I consider Weyland the strongest at getting match wins, but when it fails it tend to score fever agenda points than NBN.

People that look at Shipment from SanSan as saving two credits are missing the most important strength of the card. That’s not what makes the card strong, just like Freelancer saving you money isn’t what makes that card strong either.

There are key moments in every game where you simply don’t have enough clicks to do everything you need to do before it’s the other player’s turn again. If I have a 3/2 agenda installed to be scored next turn and 5 credits and you hit a Snare in my R&D, then I used to have a really tough decision, and even taking 3-4 seconds to make the decision could tell your opponent that the card you have installed in the remote server is an agenda. Even if I had a card in my hand that cost 0 and said “Gain 100 credits”, that agenda isn’t going to be scored this turn since I need all 3 clicks to advance it.

Shipment from SanSan’s best value is that it generates the credits for the advancements during the same clicks you use to advance the card in the first place. The saving two credits when you could have done the advancements the “normal” way is more of a concessionary benefit you can take from the card when you’re not in a situation where it’s more powerful benefit applies (namely, you’re not in a risk of going broke during that particular game) so it’s not a dead card in those situations. Incidentally, this is great - FFG needs to print more Corp like this, because deck space is at such a premium that it’s hard for the Corp to have situational cards in its deck without them having some sort of concessionary benefit like this.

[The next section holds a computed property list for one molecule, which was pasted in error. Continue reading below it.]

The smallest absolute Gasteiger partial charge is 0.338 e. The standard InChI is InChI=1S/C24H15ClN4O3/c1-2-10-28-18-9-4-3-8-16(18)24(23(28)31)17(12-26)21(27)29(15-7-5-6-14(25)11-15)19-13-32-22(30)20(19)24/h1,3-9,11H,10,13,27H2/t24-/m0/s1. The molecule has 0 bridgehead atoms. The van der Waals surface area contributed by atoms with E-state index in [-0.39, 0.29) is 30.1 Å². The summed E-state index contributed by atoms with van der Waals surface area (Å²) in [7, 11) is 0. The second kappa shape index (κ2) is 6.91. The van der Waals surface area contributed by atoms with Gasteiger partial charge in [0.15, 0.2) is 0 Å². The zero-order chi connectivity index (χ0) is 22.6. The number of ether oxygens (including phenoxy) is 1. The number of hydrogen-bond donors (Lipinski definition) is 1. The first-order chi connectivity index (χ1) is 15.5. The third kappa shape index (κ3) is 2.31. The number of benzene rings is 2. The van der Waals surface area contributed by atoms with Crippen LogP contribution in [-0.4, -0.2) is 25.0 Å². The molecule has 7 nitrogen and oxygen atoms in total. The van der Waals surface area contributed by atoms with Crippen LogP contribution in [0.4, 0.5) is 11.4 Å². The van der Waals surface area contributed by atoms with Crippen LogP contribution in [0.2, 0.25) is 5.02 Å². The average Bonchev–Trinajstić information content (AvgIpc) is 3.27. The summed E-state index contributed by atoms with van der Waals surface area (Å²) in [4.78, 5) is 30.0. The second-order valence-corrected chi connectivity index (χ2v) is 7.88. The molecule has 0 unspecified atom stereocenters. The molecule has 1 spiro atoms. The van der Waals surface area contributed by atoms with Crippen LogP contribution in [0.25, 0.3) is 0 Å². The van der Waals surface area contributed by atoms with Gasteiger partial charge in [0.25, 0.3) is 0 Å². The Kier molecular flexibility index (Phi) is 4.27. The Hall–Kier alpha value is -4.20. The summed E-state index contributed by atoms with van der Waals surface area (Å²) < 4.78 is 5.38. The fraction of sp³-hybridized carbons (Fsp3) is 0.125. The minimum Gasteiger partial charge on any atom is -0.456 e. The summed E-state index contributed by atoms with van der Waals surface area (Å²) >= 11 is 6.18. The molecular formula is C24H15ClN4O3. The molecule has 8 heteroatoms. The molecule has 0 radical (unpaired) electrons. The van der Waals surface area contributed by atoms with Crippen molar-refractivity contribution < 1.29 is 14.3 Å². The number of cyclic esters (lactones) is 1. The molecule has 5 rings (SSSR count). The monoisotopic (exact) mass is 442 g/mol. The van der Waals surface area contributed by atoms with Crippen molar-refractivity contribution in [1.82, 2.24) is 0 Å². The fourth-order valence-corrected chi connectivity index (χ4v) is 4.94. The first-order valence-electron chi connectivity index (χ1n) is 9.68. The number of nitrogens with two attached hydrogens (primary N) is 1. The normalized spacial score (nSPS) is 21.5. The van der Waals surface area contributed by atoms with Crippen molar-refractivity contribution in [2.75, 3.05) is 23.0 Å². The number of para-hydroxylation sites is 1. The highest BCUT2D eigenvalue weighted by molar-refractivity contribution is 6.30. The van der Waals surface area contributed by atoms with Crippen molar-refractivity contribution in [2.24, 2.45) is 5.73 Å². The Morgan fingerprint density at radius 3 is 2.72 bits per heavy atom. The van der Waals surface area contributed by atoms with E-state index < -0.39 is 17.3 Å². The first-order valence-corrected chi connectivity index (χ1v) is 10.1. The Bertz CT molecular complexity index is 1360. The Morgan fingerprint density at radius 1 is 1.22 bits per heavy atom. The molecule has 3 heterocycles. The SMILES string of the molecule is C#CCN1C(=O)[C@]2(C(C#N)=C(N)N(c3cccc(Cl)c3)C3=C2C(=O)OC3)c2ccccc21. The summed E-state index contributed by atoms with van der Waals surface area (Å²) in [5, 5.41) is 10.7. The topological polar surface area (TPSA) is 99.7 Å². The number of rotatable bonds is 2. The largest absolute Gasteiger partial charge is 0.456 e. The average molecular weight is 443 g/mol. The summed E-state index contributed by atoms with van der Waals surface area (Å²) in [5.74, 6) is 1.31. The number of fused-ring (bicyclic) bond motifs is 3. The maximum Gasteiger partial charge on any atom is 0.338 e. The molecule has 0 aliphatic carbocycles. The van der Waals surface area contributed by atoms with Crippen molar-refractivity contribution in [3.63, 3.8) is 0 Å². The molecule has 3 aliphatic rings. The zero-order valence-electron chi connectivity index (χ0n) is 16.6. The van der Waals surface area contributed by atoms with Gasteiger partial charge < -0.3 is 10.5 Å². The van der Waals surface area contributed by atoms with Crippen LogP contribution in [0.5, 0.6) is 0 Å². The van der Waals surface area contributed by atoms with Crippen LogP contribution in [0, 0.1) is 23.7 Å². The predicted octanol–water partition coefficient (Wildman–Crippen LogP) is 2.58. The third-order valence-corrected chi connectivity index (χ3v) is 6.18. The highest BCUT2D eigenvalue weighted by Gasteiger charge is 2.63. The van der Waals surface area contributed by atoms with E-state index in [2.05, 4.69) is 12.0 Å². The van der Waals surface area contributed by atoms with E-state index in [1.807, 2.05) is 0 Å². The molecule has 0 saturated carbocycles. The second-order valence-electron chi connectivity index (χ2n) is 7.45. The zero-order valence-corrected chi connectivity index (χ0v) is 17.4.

Interesting observations. I personally believe that NBN is more well-rounded than Weyland, but it is more difficult to play and doesn’t crush intermediate opponents as easily. Where it shines is in the hands of a talented player against an intelligent opponent.

I have a question for @Alexfrog and @SneakySly, if y’'all don’t mind. What are your thoughts of TWIY as compared to MN? On the one hand, as Alexfrog stated in his write-up Making News makes Draco and to a lesser extent Caduceus playable. On the other, TWIY offers consistency which is desirable especially in rush decks. Mine is 40 cards and has only 15 ice (still higher ice density than y’alls decks with 17) and runs 2 Celebrity Gift for econ. I’d hate to switch to MN just because of two ice, but they really do extremely well as early-game deterrents that cost next to nothing to use.

I think as the ice pool grows, TWIY will pull ahead for rush decks and MN will be more well-suited for hybrid or flytrap builds. Profiteering already looks very promising for TWIY but clashes with the trace mechanics of MN. Needless to say, Corporate Reshuffle will be a massive boon to both.

I have repeatedly tried TWIY and I consistently do much worse with it.

It apparently works for other people, but I find I lose too much when I lose those Caduceus, as well as things like being able to use Draco as a cheap ice, boost Bernice Mai, etc.

What you said is true, but it’s a fringe benefit.
I mean, if you saved money earlier during the game (maybe thanks to Shipment from SanSan), you’re less likely to end up in situations like the one you described. If you had 7 credits, having saved 2 with SfSS previously, and the Runner did find a Snare! but you had a 3/2 installed and wanted to score it the next turn… well the question “shall I pay for the Snare! or not?” wouldn’t even arise.

Sure, it’s a card you can also use in a pinch, but I’d rather take (and use) it as a card that helps you avoid ending up like that. Money saved is money you can use later on.